Hyundai Nordic Music Prize 2019 Nominees

January 22 2020

Hyundai Nordic Music Prize, is an annual award for the Best Nordic Album Of The Year. Inspired by the British & Irish Mercury Prize, the prize was introduced in 2010, and initiated by the by:Larm Conference.

In setting up The Hyundai Nordic Music Prize, by:Larm has several aims: first, to create even stronger unity across the regions industry; second, to further increase international interest and awareness of what the region has to offer musically; and, last but not least, to refocus on the full length album as an art form. This year’s winner will also receive a cash prize of 10 000 euros.

Previous winners have included Jónsi, Goran Kafjes, First Aid Kit, The Knife, Mirel Wagner, Band of Gold, Jenny Hval, Susanne Sundfør and Robyn.

The Nordic jury, comprising Audun Vinger (NO), Arnar Eggert Thoroddsen (IS), Ilkka Mattila (FI), Annah Björk (SE) og Anna Ullman (DK), collectively prepared a shortlist of 12 nominees for this year’s Hyundai Nordic Music Prize. The international jury – consisting of Jeanette Lee (Rough Trade), Jude Rogers (The Guardian), Eric Deines (Jagjaguwar) and Stuart Maconie (BBC) will decide which one that would end up as this year’s winner.

Now in its tenth year running, picking a shortlist for the Nordic Music Prize continues to be a highly enjoyable challenge. The quality and diversity within the Nordic region dazzles like never before and cutting a 25 album longlist down to a 12 album shortlist was an ardous process. We feel that the list manages to juggle an enticing variety, be it style, age, region or gender wise, running the gamut from accessible indie-pop to experimental avant-garde.

This year’s nominees are the following:


Jada – I Cry A Lot

Emilie Molsted Norgaard has won over teenagers and critics alike with her perfect harmonies, endearing personality and ice cold producer skills. Chill and warmth combined in a modern and spacious r&b pop sound. This honest and honey-voiced diva has made one of the most convincing debuts seen in ages. After a massive surge of media hype, Norgaard withdrew temporarily from the music industry due to acute stress and has since then committed to running her career on her own terms, building strong female communities and relying on radical self-care. A deeply touching live performer, Jada is known for connecting with her audience and adding tolerance and empathy to the pop industry.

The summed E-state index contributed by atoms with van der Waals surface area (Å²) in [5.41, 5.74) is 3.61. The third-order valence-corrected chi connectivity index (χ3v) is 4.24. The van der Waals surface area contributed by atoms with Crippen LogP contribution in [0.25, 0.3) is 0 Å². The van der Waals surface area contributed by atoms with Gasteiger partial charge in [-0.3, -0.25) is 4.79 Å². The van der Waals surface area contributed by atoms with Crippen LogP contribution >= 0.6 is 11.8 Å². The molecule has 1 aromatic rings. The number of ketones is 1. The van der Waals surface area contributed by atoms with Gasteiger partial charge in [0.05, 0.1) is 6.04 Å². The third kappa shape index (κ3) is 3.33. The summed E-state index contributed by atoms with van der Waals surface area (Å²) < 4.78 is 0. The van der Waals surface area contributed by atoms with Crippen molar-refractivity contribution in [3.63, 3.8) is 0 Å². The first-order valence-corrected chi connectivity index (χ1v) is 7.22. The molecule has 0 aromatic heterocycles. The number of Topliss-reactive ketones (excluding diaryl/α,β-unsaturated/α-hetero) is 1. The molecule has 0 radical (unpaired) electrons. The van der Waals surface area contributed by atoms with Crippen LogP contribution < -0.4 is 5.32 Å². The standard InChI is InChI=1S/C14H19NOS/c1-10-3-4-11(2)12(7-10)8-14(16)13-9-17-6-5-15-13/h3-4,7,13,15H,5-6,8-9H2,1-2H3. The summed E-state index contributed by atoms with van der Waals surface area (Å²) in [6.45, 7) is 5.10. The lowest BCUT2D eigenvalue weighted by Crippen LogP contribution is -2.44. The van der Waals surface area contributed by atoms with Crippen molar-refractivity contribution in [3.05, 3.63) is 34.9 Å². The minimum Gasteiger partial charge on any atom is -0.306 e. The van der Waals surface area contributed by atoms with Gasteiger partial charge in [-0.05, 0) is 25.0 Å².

Lowly – Hifalutin

Second album from experimental five-piece pop collective Lowly. Dreamy, playful and ethereal pop songs composed as a result of a collective and anti-hierarchical effort. Probably one of Denmark’s best bands and best kept secrets at the moment, mastering the album format to perfection. This album plays like a stream in constant motion, calmly taking its twists and turns in a wonderfully surprising manner and drifting from brilliant songwriting to deeply immersive synthetic soundscapes and softly interweaving vocals. Overall, Hifalutin feels like a large and ambitious orchestral vision, yet retaining a sense of lightness, bliss and serenity that keeps you coming back.